Myocardial infarction (MI) is the rapid development
of myocardial necrosis caused by a critical imbalance
between oxygen supply and demand of the myocardium. This
usually results from plaque rupture with thrombus
formation in a coronary vessel, resulting in an acute
reduction of blood supply to a portion of the
Although the clinical presentation of a patient is a
key component in the overall evaluation of the patient
with MI, many events are either "silent" or are
clinically unrecognized, evidencing that patients,
families, and health care providers often do not
recognize symptoms of a MI. The appearance of cardiac
markers in the circulation generally indicates
myocardial necrosis and is a useful adjunct to
Cardiac markers help to categorize MI, which is
considered part of a spectrum referred to as acute
coronary syndrome that includes ST-elevation MI (STEMI),
non–ST-elevation MI (NSTEMI), and unstable angina. This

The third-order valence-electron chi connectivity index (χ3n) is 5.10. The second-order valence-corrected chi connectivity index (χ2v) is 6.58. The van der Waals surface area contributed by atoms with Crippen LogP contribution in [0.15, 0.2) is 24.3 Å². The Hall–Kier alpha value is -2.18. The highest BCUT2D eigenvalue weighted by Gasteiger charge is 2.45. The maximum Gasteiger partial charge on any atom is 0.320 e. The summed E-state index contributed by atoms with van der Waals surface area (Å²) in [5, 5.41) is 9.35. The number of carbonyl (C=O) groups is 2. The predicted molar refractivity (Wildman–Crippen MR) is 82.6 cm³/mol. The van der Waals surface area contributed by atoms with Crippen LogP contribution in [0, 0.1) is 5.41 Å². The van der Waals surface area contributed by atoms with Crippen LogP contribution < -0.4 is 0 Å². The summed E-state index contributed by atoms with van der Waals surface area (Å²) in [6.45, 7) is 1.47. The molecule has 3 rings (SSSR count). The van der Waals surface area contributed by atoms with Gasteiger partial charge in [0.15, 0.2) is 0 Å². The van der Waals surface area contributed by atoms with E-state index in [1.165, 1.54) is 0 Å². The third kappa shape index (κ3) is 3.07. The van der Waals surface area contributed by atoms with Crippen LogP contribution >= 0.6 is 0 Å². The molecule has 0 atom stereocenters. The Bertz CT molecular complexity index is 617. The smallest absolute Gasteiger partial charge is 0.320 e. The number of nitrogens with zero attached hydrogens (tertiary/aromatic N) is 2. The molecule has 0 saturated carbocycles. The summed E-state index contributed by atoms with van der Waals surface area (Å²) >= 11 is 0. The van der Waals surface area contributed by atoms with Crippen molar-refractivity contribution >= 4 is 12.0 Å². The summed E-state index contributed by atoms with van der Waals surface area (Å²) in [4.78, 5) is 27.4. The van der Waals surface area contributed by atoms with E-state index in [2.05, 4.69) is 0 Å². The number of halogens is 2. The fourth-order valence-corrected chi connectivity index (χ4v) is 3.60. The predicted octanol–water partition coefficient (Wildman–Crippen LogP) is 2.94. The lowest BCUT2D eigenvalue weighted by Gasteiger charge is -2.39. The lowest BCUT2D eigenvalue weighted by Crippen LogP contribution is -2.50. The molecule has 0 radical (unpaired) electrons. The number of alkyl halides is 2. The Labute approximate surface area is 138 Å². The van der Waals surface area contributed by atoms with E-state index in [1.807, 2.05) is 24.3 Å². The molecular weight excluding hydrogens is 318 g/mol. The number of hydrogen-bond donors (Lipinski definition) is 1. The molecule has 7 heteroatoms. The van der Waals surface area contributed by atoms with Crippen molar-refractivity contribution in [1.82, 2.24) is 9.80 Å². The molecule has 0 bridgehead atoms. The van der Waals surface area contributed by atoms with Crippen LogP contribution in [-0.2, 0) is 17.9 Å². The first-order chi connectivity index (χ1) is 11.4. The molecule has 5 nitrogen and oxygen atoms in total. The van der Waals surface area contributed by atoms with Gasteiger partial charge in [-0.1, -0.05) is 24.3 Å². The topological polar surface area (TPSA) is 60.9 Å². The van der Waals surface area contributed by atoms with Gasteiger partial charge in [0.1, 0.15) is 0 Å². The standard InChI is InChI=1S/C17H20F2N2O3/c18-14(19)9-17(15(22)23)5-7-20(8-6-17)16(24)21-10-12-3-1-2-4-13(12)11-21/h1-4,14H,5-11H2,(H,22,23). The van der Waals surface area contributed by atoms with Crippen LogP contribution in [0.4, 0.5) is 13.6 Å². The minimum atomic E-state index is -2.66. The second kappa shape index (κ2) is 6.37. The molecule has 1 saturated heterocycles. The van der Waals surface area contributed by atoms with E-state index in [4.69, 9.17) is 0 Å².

categorization is valuable because patients with
ischemic discomfort may or may not have ST-segment
elevations on their electrocardiogram. Those without ST
elevations may ultimately be diagnosed with NSTEMI or
with unstable angina based on the presence or absence of
cardiac enzymes. Additionally, therapeutic decisions,
such as administering an intravenous thrombolytic or
performing percutaneous coronary intervention (PCI), are
often made based on this categorization
The most common cause of MI is narrowing of the
epicardial blood vessels due to atheromatous plaques.
Plaque rupture with subsequent exposure of the basement
membrane results in platelet aggregation, thrombus
formation, fibrin accumulation, hemorrhage into the
plaque, and varying degrees of vasospasm. This can
result in partial or complete occlusion of the vessel
and subsequent myocardial ischemia. Total occlusion of
the vessel for more than 4-6 hours results in
irreversible myocardial necrosis, but reperfusion within
this period can salvage the myocardium and reduce
morbidity and mortality.
Nonatherosclerotic causes of MI include coronary
vasospasm as seen in variant (Prinzmetal) angina and in
patients using cocaine and amphetamines; coronary emboli
from sources such as an infected heart valve; occlusion